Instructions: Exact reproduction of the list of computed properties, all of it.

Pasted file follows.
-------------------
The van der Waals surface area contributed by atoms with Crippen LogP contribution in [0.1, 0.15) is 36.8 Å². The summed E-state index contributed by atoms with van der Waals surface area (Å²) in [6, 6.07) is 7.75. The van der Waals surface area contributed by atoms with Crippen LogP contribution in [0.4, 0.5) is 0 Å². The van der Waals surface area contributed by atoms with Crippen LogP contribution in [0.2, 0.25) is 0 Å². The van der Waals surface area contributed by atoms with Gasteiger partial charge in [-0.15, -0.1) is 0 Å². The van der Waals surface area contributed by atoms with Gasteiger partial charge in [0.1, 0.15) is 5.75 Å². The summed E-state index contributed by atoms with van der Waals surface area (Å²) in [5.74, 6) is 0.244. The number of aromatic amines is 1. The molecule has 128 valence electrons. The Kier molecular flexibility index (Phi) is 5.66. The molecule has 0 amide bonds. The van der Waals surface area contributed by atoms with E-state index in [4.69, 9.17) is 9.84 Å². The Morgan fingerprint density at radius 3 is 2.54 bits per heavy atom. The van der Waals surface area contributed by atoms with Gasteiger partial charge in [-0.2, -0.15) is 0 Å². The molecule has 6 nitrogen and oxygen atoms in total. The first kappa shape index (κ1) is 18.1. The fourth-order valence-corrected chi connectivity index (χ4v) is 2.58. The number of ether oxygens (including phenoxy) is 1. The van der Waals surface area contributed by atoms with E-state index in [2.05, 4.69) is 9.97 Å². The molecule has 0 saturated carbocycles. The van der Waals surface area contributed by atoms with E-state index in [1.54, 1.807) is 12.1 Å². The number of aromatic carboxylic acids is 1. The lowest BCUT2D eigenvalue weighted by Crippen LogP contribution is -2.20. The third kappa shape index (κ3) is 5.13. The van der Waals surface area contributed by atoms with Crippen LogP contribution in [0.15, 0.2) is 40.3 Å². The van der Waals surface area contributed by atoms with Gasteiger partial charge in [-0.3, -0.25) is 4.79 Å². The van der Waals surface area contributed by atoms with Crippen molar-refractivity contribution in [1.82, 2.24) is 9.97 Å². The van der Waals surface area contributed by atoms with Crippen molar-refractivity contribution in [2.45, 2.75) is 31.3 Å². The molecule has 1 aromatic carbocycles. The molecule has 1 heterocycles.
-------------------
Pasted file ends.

The van der Waals surface area contributed by atoms with Crippen LogP contribution in [0.1, 0.15) is 36.8 Å². The summed E-state index contributed by atoms with van der Waals surface area (Å²) in [6, 6.07) is 7.75. The van der Waals surface area contributed by atoms with Crippen LogP contribution in [0.4, 0.5) is 0 Å². The van der Waals surface area contributed by atoms with Crippen LogP contribution in [0.2, 0.25) is 0 Å². The van der Waals surface area contributed by atoms with Gasteiger partial charge in [-0.15, -0.1) is 0 Å². The van der Waals surface area contributed by atoms with Gasteiger partial charge in [0.1, 0.15) is 5.75 Å². The summed E-state index contributed by atoms with van der Waals surface area (Å²) in [5.74, 6) is 0.244. The number of aromatic amines is 1. The molecule has 128 valence electrons. The Kier molecular flexibility index (Phi) is 5.66. The molecule has 0 amide bonds. The van der Waals surface area contributed by atoms with E-state index in [4.69, 9.17) is 9.84 Å². The Morgan fingerprint density at radius 3 is 2.54 bits per heavy atom. The van der Waals surface area contributed by atoms with Gasteiger partial charge in [-0.2, -0.15) is 0 Å². The molecule has 6 nitrogen and oxygen atoms in total. The first kappa shape index (κ1) is 18.1. The fourth-order valence-corrected chi connectivity index (χ4v) is 2.58. The number of ether oxygens (including phenoxy) is 1. The van der Waals surface area contributed by atoms with E-state index in [2.05, 4.69) is 9.97 Å². The molecule has 0 saturated carbocycles. The van der Waals surface area contributed by atoms with E-state index in [1.54, 1.807) is 12.1 Å². The number of aromatic carboxylic acids is 1. The lowest BCUT2D eigenvalue weighted by Crippen LogP contribution is -2.20. The third kappa shape index (κ3) is 5.13. The van der Waals surface area contributed by atoms with Crippen LogP contribution in [0.15, 0.2) is 40.3 Å². The van der Waals surface area contributed by atoms with Gasteiger partial charge in [-0.3, -0.25) is 4.79 Å². The van der Waals surface area contributed by atoms with Crippen molar-refractivity contribution in [1.82, 2.24) is 9.97 Å². The van der Waals surface area contributed by atoms with Crippen molar-refractivity contribution in [2.45, 2.75) is 31.3 Å². The molecule has 1 aromatic carbocycles. The molecule has 1 heterocycles.